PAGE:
You were observing the elections in Azerbaijan. Could you please share your impression?
I spent the day of the parliamentary elections in Azerbaijan visiting and observing various polling stations throughout the Baku area. I found the entire process to be most orderly, based on fairness to the voters and, very interestingly for an American, full of safe guards to ensure that the voters’ voices were heard. For instance, each voter was asked for a valid identification to ensure that his/her name matched the official voter lists. In addition and in order to ensure that no one voted twice, a spray was used on voter’s fingers that illuminated in ultraviolet light…all to ensure, as we say in America, “one vote, one person.”
Is boycott a good way to express a protest against any problem with elections? And did the opposition’s boycott harm much the elections?
I do not believe that boycotting any election is healthy for democracy. The entire principle associated with voting is that the people’s voices are heard. Boycotting is simply an act of depriving oneself of one’s right. It is also important to note that voting is a function of democracy—not democracy in its entirety. A true and sustainable democracy is one built the strong civil, societal and economic and political foundations.
How would you comment on OSCE/ODIHR refusal to send its observation mission to Azerbaijan?
The OSCE cancelling its mission to observe elections in Azerbaijan was rather bizarre. By the OSCE’s own admission, it was the result of one man’s decision, a decision that seemed to have been made from an emotional and arbitrary standpoint. The OSCE should certainly look into his motivations for such an ill-advised decision, made on behalf of such a large organization.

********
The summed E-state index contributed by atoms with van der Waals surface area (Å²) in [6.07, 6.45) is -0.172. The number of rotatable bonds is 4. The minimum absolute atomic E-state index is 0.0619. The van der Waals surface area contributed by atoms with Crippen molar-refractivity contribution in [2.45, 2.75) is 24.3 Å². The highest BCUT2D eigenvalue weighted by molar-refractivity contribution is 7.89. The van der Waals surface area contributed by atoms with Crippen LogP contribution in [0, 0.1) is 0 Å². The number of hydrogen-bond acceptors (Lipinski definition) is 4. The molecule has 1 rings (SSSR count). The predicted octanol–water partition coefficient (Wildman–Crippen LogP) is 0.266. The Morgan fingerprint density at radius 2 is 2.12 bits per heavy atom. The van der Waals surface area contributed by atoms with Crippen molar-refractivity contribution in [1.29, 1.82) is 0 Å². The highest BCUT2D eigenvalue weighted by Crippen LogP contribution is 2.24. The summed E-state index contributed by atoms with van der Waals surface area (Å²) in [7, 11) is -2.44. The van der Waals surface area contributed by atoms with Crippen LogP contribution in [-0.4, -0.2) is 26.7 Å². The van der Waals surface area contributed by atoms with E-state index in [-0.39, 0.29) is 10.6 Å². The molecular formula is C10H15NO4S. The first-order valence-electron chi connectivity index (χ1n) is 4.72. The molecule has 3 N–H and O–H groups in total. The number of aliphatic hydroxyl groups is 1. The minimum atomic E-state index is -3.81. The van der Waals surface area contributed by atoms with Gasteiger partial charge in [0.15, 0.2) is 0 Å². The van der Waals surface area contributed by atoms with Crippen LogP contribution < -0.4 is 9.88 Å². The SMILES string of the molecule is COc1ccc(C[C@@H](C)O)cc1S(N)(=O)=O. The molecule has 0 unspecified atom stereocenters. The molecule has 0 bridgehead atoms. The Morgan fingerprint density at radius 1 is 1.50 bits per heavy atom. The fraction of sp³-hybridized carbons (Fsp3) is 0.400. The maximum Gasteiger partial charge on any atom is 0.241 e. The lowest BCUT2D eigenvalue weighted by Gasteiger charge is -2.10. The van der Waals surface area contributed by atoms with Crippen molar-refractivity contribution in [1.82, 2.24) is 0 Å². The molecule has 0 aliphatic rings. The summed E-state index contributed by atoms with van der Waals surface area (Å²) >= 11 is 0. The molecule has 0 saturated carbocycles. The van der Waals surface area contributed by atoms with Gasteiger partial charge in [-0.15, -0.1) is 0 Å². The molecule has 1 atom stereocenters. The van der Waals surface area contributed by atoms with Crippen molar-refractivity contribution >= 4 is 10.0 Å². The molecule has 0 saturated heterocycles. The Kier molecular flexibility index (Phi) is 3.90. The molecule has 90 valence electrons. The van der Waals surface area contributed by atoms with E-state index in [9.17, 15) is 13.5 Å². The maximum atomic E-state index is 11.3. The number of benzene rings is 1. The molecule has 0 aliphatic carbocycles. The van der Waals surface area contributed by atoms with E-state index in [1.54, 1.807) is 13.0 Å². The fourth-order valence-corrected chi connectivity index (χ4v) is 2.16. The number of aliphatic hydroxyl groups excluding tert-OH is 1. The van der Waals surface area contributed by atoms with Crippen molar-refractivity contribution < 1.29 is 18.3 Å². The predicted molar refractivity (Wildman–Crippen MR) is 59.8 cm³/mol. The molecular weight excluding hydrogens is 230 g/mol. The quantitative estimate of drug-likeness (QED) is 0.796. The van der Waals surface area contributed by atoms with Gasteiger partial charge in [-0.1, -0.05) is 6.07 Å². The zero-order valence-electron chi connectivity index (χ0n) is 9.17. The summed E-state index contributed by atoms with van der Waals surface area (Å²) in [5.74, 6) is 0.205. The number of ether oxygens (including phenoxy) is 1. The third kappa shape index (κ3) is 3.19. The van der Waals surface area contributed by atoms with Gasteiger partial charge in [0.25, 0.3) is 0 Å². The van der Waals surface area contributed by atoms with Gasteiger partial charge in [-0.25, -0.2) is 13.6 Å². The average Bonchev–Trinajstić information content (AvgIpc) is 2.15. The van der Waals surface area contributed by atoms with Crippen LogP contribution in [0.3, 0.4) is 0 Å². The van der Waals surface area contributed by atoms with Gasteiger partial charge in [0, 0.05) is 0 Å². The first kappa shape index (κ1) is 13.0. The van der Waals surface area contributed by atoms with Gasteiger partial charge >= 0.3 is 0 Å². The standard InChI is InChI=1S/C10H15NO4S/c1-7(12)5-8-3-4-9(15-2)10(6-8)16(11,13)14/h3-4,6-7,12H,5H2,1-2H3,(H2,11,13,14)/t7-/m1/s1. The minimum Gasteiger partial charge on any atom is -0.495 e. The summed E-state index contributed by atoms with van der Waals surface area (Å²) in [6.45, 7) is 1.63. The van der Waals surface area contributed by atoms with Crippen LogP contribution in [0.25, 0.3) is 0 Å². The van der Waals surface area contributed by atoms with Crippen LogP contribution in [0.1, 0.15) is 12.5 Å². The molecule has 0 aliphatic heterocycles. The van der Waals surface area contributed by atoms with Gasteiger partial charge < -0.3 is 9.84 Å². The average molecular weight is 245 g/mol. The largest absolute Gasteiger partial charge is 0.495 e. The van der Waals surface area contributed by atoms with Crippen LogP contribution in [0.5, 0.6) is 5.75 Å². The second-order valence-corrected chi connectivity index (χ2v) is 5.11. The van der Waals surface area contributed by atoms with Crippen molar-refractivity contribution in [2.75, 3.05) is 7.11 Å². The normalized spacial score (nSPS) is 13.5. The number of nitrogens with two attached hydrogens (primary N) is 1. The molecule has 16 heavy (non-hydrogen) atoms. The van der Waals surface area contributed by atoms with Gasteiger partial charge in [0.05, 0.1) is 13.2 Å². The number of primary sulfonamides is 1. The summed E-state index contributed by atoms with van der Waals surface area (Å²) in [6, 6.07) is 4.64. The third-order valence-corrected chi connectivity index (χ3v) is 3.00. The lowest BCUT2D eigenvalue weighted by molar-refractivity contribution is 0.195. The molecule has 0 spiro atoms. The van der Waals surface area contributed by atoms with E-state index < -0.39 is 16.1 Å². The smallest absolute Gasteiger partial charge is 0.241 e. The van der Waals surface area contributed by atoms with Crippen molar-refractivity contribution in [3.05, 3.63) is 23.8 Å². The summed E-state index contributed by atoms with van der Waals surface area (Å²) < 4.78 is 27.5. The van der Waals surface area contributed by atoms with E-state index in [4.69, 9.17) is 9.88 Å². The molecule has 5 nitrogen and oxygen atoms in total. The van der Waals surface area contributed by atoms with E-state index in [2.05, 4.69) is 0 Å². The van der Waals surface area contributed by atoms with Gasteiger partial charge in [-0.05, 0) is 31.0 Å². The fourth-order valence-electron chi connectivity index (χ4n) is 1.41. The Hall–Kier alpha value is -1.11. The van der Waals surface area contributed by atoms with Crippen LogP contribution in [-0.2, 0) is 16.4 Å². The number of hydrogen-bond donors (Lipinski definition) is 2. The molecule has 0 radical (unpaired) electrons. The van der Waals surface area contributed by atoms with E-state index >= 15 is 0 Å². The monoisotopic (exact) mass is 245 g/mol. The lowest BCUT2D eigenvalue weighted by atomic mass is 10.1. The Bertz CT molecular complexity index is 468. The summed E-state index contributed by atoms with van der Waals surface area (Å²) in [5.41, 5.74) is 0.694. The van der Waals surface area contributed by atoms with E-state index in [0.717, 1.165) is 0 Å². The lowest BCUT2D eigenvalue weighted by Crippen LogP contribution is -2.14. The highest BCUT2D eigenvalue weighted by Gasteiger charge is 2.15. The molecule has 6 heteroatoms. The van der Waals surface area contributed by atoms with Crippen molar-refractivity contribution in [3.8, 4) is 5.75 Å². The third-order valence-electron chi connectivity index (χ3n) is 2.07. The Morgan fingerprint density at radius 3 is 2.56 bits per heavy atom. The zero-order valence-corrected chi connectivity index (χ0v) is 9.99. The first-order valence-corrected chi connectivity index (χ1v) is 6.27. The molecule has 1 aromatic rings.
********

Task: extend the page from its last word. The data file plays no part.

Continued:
The reality is that many delegations of observers DID come to Azerbaijan to see the elections. I personally watched many of their press conferences where they reported their findings, and like me, saw free and fair elections.
It’s also interesting to know your opinion on the criticical statements of the US State Department and what is behind than tough position.
The US Department of State sent a disappointing message. It seemed as if they did not necessarily know what to say, as they sent no observers, so they criticized the elections. It is unfortunate that the US Dept. of State sent no observers, as they would have seen the same excellently administrated elections that I am so many observers from all of the world saw.
As a result of elections 21 women has became MP, quite a big number. How do you see the role of woman in politics of a Muslim country like Azerbaijan? I mean a lot of people in the world consider Muslim countries as a women oppressing area.
The fact that 21 women became MPs in this election is fantastic. It has deep and positive meaning for the people of Azerbaijan and an important message to the world. A pluralistic parliament simply adds to the strength and stability of Azerbaijan. In terms of other majority-Muslim nations in the world and their oppression of women, what can I say? Azerbaijan is not the rest of the world. Azerbaijan has a many centuries old tradition of tolerance and pluralism and not just in terms of women, but to Azerbaijan’s many ethnic and religious minorities.